The Webster County Extension office is launching a new club this December. The Webster County Beekeeping Group will have its first meeting on December 5 at 6:00 p.m. at the Webster County Extension Center located at 800 S. Marshall Street, Marshfield.
The group is made possible by a grant from the Specialty Crop Block Grant from the Missouri Department of Agriculture. The grant was written and submitted by Marshfield High School Junior Drew Henry.
According the Extension Office, the new group is for anyone from experienced beekeepers to those who are just interested in learning more about honey bees. While the club is brand new, the Extension Office is excited to get it up and running.
“The goal is to educate individuals and organizations about beekeeping. If you have interest in learning about bee keeping or have many years of experience this group is for you,” shared Kyle Whittaker, County Engagement Specialist for the MU Extension.
Webster County is home to several bee keepers, including Whitney Stevens who has been bee keeping since 2018.
“I think community is very important,” shared Stevens when asked about her thoughts on the new bee group coming to the area. “You’ve got to have people you can learn from and bounce ideas off of…”
Beekeeping isn’t for the faint of heart, there is a lot of work that goes into the art of beekeeping and honey collection.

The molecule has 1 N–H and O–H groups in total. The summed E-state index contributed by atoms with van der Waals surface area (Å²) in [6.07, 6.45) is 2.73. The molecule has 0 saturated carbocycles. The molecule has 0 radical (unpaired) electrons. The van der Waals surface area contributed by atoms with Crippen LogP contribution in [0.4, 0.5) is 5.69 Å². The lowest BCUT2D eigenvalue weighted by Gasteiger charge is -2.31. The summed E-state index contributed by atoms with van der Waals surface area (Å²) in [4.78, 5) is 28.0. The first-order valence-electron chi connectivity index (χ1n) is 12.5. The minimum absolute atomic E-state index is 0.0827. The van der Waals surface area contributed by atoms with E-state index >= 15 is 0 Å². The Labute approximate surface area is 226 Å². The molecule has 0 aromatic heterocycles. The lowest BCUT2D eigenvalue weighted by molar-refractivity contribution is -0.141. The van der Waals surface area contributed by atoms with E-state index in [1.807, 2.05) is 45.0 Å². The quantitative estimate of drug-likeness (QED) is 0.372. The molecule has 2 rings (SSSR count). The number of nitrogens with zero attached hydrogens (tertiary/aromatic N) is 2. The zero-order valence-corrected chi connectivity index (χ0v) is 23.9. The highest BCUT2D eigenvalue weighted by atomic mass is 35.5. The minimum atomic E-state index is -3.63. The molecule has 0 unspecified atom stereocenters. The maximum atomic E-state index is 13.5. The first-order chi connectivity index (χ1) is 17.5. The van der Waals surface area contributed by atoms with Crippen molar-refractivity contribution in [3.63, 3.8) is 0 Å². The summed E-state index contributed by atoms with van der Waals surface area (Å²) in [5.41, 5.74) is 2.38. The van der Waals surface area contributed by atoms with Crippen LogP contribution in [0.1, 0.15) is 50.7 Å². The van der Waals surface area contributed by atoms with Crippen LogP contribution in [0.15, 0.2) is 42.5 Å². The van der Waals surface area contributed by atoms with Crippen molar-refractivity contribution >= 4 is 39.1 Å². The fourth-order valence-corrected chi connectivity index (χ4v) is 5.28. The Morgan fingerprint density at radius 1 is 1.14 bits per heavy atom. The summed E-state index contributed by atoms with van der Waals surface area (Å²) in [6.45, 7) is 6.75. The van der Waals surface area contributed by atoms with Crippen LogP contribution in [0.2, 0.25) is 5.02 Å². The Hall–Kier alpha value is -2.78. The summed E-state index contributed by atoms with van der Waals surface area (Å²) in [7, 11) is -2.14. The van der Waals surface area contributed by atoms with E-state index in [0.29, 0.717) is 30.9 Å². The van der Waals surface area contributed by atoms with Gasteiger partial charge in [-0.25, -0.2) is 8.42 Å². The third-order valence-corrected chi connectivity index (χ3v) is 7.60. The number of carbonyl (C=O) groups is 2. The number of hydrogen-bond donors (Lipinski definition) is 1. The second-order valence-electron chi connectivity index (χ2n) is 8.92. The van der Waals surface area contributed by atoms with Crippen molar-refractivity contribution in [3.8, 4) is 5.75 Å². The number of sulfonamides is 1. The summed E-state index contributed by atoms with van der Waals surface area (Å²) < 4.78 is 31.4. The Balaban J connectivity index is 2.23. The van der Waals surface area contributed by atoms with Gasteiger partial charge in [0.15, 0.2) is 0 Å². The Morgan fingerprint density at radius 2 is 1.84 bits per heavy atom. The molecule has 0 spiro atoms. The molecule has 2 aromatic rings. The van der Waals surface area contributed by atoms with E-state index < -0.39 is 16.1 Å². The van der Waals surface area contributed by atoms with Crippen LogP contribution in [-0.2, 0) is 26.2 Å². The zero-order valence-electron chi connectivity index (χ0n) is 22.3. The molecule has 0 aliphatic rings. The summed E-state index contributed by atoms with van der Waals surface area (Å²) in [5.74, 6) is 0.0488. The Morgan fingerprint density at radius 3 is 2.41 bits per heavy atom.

“I enjoy opening a hive and feeling the energy of the bees. It’s a crazy feeling having thousands of bees flying all around you,” reflected Stevens. “But let’s “bee” real…HONEY! Getting to harvest honey from a hive you’ve tended is extremely rewarding.”
While the group sounds like a fun place to learn about bees, it also has a focus area.
“The goal of the grant is to promote honey bees and other pollinators to increase specialty crop production and provide education and outreach to experienced and beginning beekeepers alike,” shared Whittaker.
“Taking care of pollinators in general is important. Creating an environment to help them thrive will be beneficial to the trees and plants in your area,” added Stevens. “Honeybees aren’t native to this country, so they are more delicate than other bees. Beekeeping is a way to provide them with shelter, food and protection from pests.”
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